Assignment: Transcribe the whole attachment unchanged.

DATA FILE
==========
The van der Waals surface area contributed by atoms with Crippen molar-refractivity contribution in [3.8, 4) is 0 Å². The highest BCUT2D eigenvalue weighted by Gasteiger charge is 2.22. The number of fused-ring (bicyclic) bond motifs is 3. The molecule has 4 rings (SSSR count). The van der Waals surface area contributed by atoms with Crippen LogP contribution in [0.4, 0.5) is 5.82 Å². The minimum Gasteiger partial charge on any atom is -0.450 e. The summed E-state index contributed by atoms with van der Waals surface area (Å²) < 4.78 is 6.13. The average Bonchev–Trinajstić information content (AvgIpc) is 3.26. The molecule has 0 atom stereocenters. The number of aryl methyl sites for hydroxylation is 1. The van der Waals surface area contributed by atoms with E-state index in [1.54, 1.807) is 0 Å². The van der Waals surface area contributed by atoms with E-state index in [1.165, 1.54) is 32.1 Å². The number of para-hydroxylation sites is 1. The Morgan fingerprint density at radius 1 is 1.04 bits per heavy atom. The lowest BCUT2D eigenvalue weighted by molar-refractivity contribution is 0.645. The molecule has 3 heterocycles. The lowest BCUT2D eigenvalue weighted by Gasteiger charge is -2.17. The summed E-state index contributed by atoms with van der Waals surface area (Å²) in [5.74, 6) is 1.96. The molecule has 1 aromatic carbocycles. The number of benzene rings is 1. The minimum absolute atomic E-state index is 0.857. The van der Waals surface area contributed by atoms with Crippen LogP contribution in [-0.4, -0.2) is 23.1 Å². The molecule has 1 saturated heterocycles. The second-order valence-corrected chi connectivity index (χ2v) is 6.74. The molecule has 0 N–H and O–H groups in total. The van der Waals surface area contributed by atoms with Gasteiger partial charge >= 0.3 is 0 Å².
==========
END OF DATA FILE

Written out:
The van der Waals surface area contributed by atoms with Crippen molar-refractivity contribution in [3.8, 4) is 0 Å². The highest BCUT2D eigenvalue weighted by Gasteiger charge is 2.22. The number of fused-ring (bicyclic) bond motifs is 3. The molecule has 4 rings (SSSR count). The van der Waals surface area contributed by atoms with Crippen LogP contribution in [0.4, 0.5) is 5.82 Å². The minimum Gasteiger partial charge on any atom is -0.450 e. The summed E-state index contributed by atoms with van der Waals surface area (Å²) < 4.78 is 6.13. The average Bonchev–Trinajstić information content (AvgIpc) is 3.26. The molecule has 0 atom stereocenters. The number of aryl methyl sites for hydroxylation is 1. The van der Waals surface area contributed by atoms with E-state index in [1.54, 1.807) is 0 Å². The van der Waals surface area contributed by atoms with E-state index in [1.165, 1.54) is 32.1 Å². The number of para-hydroxylation sites is 1. The Morgan fingerprint density at radius 1 is 1.04 bits per heavy atom. The lowest BCUT2D eigenvalue weighted by molar-refractivity contribution is 0.645. The molecule has 3 heterocycles. The lowest BCUT2D eigenvalue weighted by Gasteiger charge is -2.17. The summed E-state index contributed by atoms with van der Waals surface area (Å²) in [5.74, 6) is 1.96. The molecule has 1 aromatic carbocycles. The number of benzene rings is 1. The minimum absolute atomic E-state index is 0.857. The van der Waals surface area contributed by atoms with Crippen LogP contribution in [-0.4, -0.2) is 23.1 Å². The molecule has 1 saturated heterocycles. The second-order valence-corrected chi connectivity index (χ2v) is 6.74. The molecule has 0 N–H and O–H groups in total. The van der Waals surface area contributed by atoms with Gasteiger partial charge >= 0.3 is 0 Å².